The Miami Heat’s scouting department is regarded as one of the best in the NBA.
The organization’s eye for talent has unearthed several gems that slipped through the cracks of the NBA draft. Duncan Robinson and Max Strus weren’t seen as surefire NBA players after college, yet they filled crucial roles on a team that reached the Eastern Conference finals last season.
So if the Heat like a player enough to warrant longer looks, that causes observers to sit up and notice. Such was the case when Miami signed former Marquette and Oakland University forward Jamal Cain to an Exhibit 10 contract earlier this month. That means the 6-foot-7 Cain will get an invitation to training camp in the fall, and there are financial incentives to stay with the team’s G League affiliate if he gets waived.
“Players with potential that might not have the hype around them, I feel like they give them a great opportunity,” Cain said. “And I feel like that was perfect for me because I didn’t have a lot of hype.
“But I feel like I can bring a lot to the table, just in terms of my competitiveness and my athletic ability and being able to guard multiple positions and being able to knock down open shots.”
Cain arrived at MU in 2017 and showed flashes of his potential with an explosive vertical leap and good shooting touch from the corners. But he didn’t earn consistent playing time until he was a senior, averaging 9.6 points per game in the 2020-21 season.
The Pontiac, Michigan, native then took advantage of the NCAA allowing an extra season of eligibility by transferring to Oakland University, where the coaching staff knew him well. Golden Grizzlies assistant Mychal Covington was Cain’s basketball mentor and high school coach.
“You got somebody who’s got genuine love for you that’s not basketball love,” Covington said. “Telling you the truth and pushing you and holding you accountable to what you want to achieve.
“This has nothing to do with me. It’s just what your goals are and this is what you want to achieve. I’m going to hold you accountable to what you wanted to go get.”
Covington and Oakland head coach Greg Kampe figured there was still some untapped potential in Cain.
“I just knew we could do more than what he was able to do at Marquette,” Covington said. “Different system. I know how our system works.
“I know that his mom and his family would be happy to see him come home to play. And I knew we needed him at Oakland. We needed somebody who could produce at both ends at a high level. We needed his athleticism. We needed his versatility. And we needed his character in our locker room.”
The move worked out better than anyone could have expected with Cain averaging 19.9 points and 10.2 rebounds, thriving in the mid-range and on post-ups. He was named co-player of the year in the Horizon League.
“I learned how to be more impactful around the basket,” Cain said. “And just to be a leader. Trying to hold guys accountable. Keeping everyone comfortable, everyone confident.”
When Oakland played UW-Milwaukee at UWM Panther Arena on Jan. 22, dozens of MU players and support staff were in attendance.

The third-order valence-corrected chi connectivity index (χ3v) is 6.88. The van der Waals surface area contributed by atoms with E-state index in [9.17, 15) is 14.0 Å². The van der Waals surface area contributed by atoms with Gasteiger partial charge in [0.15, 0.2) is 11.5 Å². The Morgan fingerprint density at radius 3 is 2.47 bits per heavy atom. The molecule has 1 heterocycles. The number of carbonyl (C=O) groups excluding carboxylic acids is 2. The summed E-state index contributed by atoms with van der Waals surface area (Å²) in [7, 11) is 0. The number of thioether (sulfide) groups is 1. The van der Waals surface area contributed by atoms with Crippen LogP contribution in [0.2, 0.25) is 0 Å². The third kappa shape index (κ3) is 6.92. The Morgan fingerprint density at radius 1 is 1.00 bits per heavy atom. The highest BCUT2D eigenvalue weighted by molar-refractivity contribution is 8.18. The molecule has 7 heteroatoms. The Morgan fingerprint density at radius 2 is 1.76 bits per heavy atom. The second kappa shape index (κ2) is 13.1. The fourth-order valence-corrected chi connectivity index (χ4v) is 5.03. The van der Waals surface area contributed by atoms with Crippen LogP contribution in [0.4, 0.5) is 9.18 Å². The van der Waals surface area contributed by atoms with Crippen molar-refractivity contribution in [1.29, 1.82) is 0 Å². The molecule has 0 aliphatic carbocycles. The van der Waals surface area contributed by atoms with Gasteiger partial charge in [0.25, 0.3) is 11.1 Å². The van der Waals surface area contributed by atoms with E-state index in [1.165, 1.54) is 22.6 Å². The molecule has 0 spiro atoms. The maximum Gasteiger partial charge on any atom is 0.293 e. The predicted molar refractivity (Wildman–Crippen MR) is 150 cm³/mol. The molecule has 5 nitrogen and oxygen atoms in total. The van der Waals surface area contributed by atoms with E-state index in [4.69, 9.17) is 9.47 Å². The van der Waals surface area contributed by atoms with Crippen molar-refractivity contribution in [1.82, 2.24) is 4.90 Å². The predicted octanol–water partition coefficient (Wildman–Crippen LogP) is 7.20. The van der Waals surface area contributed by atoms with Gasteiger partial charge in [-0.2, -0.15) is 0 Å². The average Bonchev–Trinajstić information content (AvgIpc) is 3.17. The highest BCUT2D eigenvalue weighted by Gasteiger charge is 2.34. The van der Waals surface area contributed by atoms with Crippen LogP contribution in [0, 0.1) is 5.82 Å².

“I wasn’t expecting that many people to be there, I’m just going to be honest,” Cain said. “And it was heart-warming for me just to know that I still have family out there in Milwaukee. Who cares and wants to support me. It was definitely a good feeling for me.
“I took a picture. I had to. I had to post on my Instagram, just to let people know that Marquette is still my family.”
The breakout fifth season earned Cain several pre-NBA draft workouts, including one with the Heat.
“The coaches liked me,” Cain said. “It was tough. A lot of conditioning, but I was expecting that with the Miami culture and stuff like that. How hard they go. The workout was good. I felt good about it.”
Cain also got the chance to meet Pat Riley, the Heat president, ex-coach and godfather of the team’s vaunted culture.
“He was super cool,” Cain said. “He said he liked how I played. Gave me some tips.”
The Heat saw enough to sign Cain to its summer league team, and he impressed in his first game in the four-team California Classic with three steals and five offensive rebounds. But then it looked like his big chance would be taken away when he tested positive for COVID-19 and he had to isolate for six days while the team moved on to the main summer league in Las Vegas.
Cain returned to play four games and showed enough that both the Heat and Orlando Magic wanted to sign him to Exhibit 10 deals.
“I wanted to be with Miami,” Cain said. “Because I felt like they develop players better. They have a nice culture and they win. It was kind of a no-brainer for me. And I’ve been playing with them already.”
In addition to finding overlooked talent, the Heat also has a long history with former MU players. Dwyane Wade is the best player in franchise history. Jae Crowder and Jimmy Butler teamed up in recent seasons, and Butler remains the team’s centerpiece.
Cain will have to beat the odds to reach that level of status. But he has a foot in the door.
“Same mentality that I’ve had for years,” Cain said. “Just try to maximize my opportunity. I’m going to play at a high level. I’m going to listen. I’m going to try to learn and try to soak in as much from the place as I can. And whatever happens, happens.
“I’ve been on this journey. I’m wounded to even be in this position I’m in now. I’ve done made it further than anyone in my circle has made it. It’s just a beautiful thing to be on right now. Just enjoying it right now.”
Contact Ben Steele at (414) 224-2676 or firstname.lastname@example.org. Follow him on Twitter at @BenSteeleMJS or Instagram at @bensteele_mjs